A stampede during an annual water festival in the Cambodian capital Phnom Penh on Monday left at least 330 people dead, according to state TV reports, and the toll is likely to rise. More than two million people are taking part in the festival.
A stampede during an annual water festival in the Cambodian capital Phnom Penh on Monday left at least 330 people dead, state television reported.
"This is the biggest tragedy since the Pol Pot regime," Cambodian Prime Minister Hun Sen said in a live television broadcast, referring to the leader of the brutal regime that ruled between 1975 and 1979.
The panic started on Koh Pich -- Diamond Island -- a long spit of land in the river where a concert was being held. Soft drink vendor So Cheata said the trouble began when about 10 people fell unconscious in the press of the crowd. She said that set off a panic, which then turned into a stampede, with many people caught underfoot.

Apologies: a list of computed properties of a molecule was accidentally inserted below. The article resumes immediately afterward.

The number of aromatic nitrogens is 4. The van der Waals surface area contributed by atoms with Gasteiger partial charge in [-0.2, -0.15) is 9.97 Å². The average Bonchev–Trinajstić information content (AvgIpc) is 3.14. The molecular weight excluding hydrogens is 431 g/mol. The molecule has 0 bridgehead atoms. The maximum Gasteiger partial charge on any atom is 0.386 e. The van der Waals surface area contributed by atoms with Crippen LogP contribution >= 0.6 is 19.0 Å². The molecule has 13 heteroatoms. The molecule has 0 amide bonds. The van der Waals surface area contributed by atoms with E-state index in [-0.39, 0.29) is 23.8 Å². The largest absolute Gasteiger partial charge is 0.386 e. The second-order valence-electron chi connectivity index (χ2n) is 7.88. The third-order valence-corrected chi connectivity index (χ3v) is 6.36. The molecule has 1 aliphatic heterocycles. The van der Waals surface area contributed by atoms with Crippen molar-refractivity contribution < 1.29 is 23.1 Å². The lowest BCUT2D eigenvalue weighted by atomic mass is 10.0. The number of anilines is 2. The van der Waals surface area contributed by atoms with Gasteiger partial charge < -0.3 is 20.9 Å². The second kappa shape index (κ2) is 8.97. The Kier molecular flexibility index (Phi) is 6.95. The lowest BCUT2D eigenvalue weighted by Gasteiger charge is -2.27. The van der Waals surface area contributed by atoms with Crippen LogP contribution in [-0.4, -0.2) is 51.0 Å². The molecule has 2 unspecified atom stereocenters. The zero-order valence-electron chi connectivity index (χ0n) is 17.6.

Ambulances raced back and forth the river to the hospital for several hours after the stampede, while onlookers and relatives waited outside. The hospital was closed to outsiders, including the press.
IN PICTURES: Cambodia's deadly stampede
A stampede on a bridge in Cambodia's capital Phnom Penh killed hundreds of people late on Monday and wounded hundreds more many after thousands panicked on the last day of a water festival.
According to witnesses, the stampede began after several people fell unconscious on a small bridge connecting Phnom Penh to nearby Diamond island. Ambulances raced back and forth between the river and hospitals for several hours.
Calmette hospital, the capital's main medical facility, was filled to capacity with bodies as well as patients.
Prime Minister Hun Sen described the chaos as the "biggest tragedy" to strike the country since the communist Khmer Rouge's reign of terror in the 1970s.
Date created : 2010-11-22